At the hearing, evidence is adduced to show that the real property involved was owned by decedent in joint tenancy and that the co-owner(s) survive(s) and is entitled to have the property decreed to the surviving joint tenant(s) upon death of decedent. Upon finding sufficient evidence in support of the petition and that the notices were properly given is ordered, the Court enters its decree terminating the joint tenancy and ordering title to the real property to be vested in the surviving joint tenant(s) upon death of decedent. Refer to the section entitled “Transfer by Co-ownership” (page 19) for a list of the documents required for termination of joint tenancy.
Some Duties of an Executor The choice of an executor is important, because the administration of the estate during probate is placed within his power. His familiarity with the nature of decedent’s family affairs, business, and investments together with his qualifications and experience should be considered. Normally, the courts permit the surviving spouse to be the administrator of the decedent who dies without a will. Both an “executor” and an “administrator” may be generally identified as the personal representative of the decedent.
In small estates, the spouse of the decedent usually can perform satisfactorily the duties of the personal representative. Supervision by a lawyer guides and assists the performance of duties normally carried out by the personal representative.
In large estates, or in estates where there is an ongoing business in which many management decisions must be made, serious consideration should be given to naming an executor with more seasoned managerial experience.
It is legally proper to name a natural person who is a nonresident to serve as executor (or executrix). After receiving Letters Testamentary from the Court, which certifies the authority to proceed, the executor must appoint a resident agent, who could be the lawyer for the executor. There may be greater inconvenience to the lawyer and accountants in working with a nonresident executor and there will be more extended travel by the executor, but such nonresident is eligible to serve as executor.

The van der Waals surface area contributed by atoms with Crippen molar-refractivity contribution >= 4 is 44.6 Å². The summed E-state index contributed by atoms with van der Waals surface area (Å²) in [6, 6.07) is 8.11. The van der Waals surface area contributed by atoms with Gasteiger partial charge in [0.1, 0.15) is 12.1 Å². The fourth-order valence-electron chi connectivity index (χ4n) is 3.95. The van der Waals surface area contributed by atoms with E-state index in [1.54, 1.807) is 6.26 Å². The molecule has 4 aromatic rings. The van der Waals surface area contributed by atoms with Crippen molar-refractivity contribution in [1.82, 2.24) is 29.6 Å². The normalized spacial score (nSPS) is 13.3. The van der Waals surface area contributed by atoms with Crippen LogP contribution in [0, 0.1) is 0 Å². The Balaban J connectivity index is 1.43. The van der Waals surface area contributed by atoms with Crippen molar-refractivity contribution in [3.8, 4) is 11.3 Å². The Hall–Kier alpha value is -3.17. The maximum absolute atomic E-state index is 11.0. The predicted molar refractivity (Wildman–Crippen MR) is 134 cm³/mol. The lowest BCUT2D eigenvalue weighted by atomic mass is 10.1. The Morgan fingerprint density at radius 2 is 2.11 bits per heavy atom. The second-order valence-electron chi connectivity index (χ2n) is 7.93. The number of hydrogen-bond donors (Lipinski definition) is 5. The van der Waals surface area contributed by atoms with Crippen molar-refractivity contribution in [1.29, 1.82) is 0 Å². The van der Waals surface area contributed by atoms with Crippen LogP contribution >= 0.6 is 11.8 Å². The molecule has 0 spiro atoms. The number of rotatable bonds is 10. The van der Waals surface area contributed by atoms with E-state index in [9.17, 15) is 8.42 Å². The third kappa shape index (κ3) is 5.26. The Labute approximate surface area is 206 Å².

The executor employs the attorney to conduct the legal activities required in probating the estate of the decedent.
The lawyer is the executor’s lawyer. Even if the will named a lawyer to handle the legal responsibilities of probate, the executor is not bound by such nomination.
The testator (one who signs the will) may want to provide in his will that the executor shall have the power to buy, sell, and carry out any of the duties necessary to manage the business while the estate is being probated. Naming a corporate executor or perhaps a successor executor (in case the executor becomes ill or for some reason is unable to serve) should be considered.
Some of the specific duties of an executor are listed below. As previously mentioned, in actual practice the lawyer usually supervises and coordinates the performance of these jobs by the executor.
• Select lawyer and assist in gathering evidence to prove the will and obtain Letters Testamentary, sign the oath of the executor, and help identify the legal heirs entitled to notices of court proceedings.
• Transfer bank deposits to executor’s account.
• Collect debts, interest, royalties and dividends due to estate, and if necessary, file suits for their collection.
• Pay taxes and debts owing against property of the estate. Usually debts are paid after formal claims of creditors have been approved by the court.